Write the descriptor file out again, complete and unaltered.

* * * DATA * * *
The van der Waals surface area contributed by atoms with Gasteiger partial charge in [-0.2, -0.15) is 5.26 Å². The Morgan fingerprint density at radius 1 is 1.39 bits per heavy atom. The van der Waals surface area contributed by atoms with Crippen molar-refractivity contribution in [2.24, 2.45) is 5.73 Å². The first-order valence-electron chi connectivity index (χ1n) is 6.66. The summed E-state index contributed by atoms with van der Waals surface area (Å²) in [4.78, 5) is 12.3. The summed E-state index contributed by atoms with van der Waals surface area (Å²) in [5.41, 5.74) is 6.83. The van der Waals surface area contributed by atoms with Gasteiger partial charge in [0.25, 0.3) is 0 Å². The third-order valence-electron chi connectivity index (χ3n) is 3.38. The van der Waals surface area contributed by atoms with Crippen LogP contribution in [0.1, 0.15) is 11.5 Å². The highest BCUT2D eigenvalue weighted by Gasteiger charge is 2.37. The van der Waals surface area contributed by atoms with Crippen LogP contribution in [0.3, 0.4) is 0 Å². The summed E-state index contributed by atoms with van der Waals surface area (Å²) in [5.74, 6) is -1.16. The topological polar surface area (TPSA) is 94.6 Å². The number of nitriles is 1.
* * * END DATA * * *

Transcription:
The van der Waals surface area contributed by atoms with Gasteiger partial charge in [-0.2, -0.15) is 5.26 Å². The Morgan fingerprint density at radius 1 is 1.39 bits per heavy atom. The van der Waals surface area contributed by atoms with Crippen molar-refractivity contribution in [2.24, 2.45) is 5.73 Å². The first-order valence-electron chi connectivity index (χ1n) is 6.66. The summed E-state index contributed by atoms with van der Waals surface area (Å²) in [4.78, 5) is 12.3. The summed E-state index contributed by atoms with van der Waals surface area (Å²) in [5.41, 5.74) is 6.83. The van der Waals surface area contributed by atoms with Gasteiger partial charge in [0.25, 0.3) is 0 Å². The third-order valence-electron chi connectivity index (χ3n) is 3.38. The van der Waals surface area contributed by atoms with Crippen LogP contribution in [0.1, 0.15) is 11.5 Å². The highest BCUT2D eigenvalue weighted by Gasteiger charge is 2.37. The van der Waals surface area contributed by atoms with Crippen LogP contribution in [0.3, 0.4) is 0 Å². The summed E-state index contributed by atoms with van der Waals surface area (Å²) in [5.74, 6) is -1.16. The topological polar surface area (TPSA) is 94.6 Å². The number of nitriles is 1.